An economical alternative to the direct-drive presses are Stamtec’s link-assisted servo presses, which employ standard servo motors. A link or toggle mechanism couples with the motors to provide servo advantages while conserving energy. Less costly and more readily available servo motors augment the mechanical link drive to provide servo capabilities such as slide-speed adjustment, dwelling and bumping and reversing, though once BDC is reached, a link-assisted drive must complete the full stroke length without reversing. So, link-assisted presses won’t provide varied stroke lengths/ pendulum motion, and provide less torque and energy at rating points as compared to direct-drive units.

“Many applications involve more exotic materials that are difficult to form and require dwelling or restriking,” says Ellard, citing an example where servo presses shine. “For a die with a form in it, a servo press can slow down the slide speed through that form and dwell so that the material flows more effectively and sets. With a traditional mechanical press, your slide-motion profile cannot be changed during the press cycle. So, a form that requires a slower slide velocity means that the press must run the entire cycle at that slower speed.

“Servo presses allow increased speed to the point of the form and after, with a slow speed and/or dwell through the form,” Ellard continues. “The result is improved forming and increased productivity.”

Find the Right Fit

Drawing, high-tensile-strength stamping and blanking all offer opportunities for improvement via servo-press technology. But the decision is not so clear cut, according to Jim Schulte, general manager of sales and administration at Nidec Minster Corp., Minster, OH.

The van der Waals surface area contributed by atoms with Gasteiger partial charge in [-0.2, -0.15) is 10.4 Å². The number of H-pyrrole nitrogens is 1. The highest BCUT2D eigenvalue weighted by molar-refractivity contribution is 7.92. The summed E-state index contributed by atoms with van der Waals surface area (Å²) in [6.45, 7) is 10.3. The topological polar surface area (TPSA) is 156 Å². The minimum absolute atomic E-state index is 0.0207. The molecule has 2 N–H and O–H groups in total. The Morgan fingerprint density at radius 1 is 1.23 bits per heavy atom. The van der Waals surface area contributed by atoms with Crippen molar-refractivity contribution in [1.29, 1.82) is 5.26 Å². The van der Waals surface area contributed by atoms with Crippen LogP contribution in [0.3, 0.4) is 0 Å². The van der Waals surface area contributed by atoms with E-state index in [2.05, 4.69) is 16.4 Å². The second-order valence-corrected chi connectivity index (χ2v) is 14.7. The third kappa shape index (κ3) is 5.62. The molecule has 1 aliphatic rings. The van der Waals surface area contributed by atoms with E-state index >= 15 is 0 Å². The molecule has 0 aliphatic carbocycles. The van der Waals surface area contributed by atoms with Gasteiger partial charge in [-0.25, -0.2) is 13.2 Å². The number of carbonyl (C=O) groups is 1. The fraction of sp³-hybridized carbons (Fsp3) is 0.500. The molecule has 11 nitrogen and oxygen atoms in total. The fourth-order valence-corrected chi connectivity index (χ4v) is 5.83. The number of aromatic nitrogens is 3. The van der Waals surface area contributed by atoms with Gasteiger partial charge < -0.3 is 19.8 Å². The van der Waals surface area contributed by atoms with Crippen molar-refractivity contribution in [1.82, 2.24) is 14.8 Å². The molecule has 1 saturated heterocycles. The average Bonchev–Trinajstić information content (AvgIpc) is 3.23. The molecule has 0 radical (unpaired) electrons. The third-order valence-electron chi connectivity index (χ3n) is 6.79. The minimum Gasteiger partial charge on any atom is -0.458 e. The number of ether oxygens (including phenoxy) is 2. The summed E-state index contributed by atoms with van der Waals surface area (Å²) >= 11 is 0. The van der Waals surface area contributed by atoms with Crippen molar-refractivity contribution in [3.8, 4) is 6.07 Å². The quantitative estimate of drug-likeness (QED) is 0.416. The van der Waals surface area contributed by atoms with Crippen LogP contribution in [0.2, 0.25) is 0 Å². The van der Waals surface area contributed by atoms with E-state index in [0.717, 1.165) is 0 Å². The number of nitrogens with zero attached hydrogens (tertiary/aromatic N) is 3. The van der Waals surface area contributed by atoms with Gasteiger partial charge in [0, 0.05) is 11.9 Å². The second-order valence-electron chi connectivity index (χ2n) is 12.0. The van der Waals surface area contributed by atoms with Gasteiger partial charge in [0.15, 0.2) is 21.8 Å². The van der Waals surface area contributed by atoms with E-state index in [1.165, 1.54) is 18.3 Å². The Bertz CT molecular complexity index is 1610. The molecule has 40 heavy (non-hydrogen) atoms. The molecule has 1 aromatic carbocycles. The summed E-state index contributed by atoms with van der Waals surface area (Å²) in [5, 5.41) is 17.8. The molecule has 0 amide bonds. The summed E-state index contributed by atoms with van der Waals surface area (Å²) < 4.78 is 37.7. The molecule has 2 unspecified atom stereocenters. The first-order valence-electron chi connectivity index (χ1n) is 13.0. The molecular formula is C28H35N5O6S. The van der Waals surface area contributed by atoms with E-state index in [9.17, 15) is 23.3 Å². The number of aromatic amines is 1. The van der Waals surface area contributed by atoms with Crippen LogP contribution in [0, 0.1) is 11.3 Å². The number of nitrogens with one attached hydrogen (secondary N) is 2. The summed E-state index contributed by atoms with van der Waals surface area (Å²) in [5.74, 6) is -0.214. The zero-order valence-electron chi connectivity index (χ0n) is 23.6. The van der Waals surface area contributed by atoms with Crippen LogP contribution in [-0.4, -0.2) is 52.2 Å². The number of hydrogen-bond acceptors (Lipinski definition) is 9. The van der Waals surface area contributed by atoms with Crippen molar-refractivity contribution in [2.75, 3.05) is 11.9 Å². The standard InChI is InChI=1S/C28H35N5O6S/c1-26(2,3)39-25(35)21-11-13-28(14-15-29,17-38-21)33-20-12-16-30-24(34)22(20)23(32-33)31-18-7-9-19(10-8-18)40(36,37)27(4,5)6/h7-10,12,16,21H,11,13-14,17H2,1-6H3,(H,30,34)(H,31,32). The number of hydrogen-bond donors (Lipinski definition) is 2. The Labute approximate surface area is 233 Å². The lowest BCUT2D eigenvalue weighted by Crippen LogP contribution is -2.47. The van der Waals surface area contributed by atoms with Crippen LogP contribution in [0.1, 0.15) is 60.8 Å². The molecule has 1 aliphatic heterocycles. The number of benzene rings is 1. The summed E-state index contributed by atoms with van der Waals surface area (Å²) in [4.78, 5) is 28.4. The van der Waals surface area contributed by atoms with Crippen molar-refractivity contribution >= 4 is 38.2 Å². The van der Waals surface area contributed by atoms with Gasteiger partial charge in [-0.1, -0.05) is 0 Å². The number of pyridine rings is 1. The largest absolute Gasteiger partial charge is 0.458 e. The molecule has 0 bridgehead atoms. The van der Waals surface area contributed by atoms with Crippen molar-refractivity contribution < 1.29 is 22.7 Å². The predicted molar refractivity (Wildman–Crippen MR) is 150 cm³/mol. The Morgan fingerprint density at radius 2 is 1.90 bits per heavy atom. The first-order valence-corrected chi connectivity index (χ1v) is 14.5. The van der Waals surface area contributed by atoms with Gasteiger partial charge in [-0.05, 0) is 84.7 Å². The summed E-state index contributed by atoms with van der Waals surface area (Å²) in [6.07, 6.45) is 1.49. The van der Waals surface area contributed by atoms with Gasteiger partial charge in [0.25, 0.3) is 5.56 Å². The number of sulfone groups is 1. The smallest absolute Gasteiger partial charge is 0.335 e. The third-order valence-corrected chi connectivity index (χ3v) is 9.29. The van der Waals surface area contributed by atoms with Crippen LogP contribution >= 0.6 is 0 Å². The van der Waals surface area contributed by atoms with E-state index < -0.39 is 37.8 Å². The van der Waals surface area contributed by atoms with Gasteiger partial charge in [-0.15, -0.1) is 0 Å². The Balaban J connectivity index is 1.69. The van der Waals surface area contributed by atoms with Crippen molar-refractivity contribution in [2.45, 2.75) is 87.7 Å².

link-assisted servo press from Stamtec
Economical link-assisted servo presses, such as this model from Stamtec, use links or toggle mechanisms that combine with servo motors and conserve energy.
“Suppose that in a specific application the use of a servo press can minimize impact forces and the subsequent snapthrough forces, by slowing down the ram at the point where the punch contacts the material,” he explains. “That is a benefit. But the tradeoff might be that the time consumed during the working part of the stroke results in less net output, because a stamper can’t feed the part as quickly due to a slowdown in the ram speed.”

In these cases, an integrated servo solution may be the answer. Or, perhaps a traditional mechanical press is the safest and most economical route. There are other factors to consider as well.

“Servo-driven presses are more complex than mechanical presses,” Schulte says. “You have the servo motor and you have eliminated some of the mechanical components, but on the other hand you have a much more sophisticated electrical control system that routes more of your investment dollars into the controls and less into the mechanical systems. So you have to be prepared to support that.”

But as Nidec-Minster and others continue to offer updated servo technology, metalformers will continue seeking servo solutions.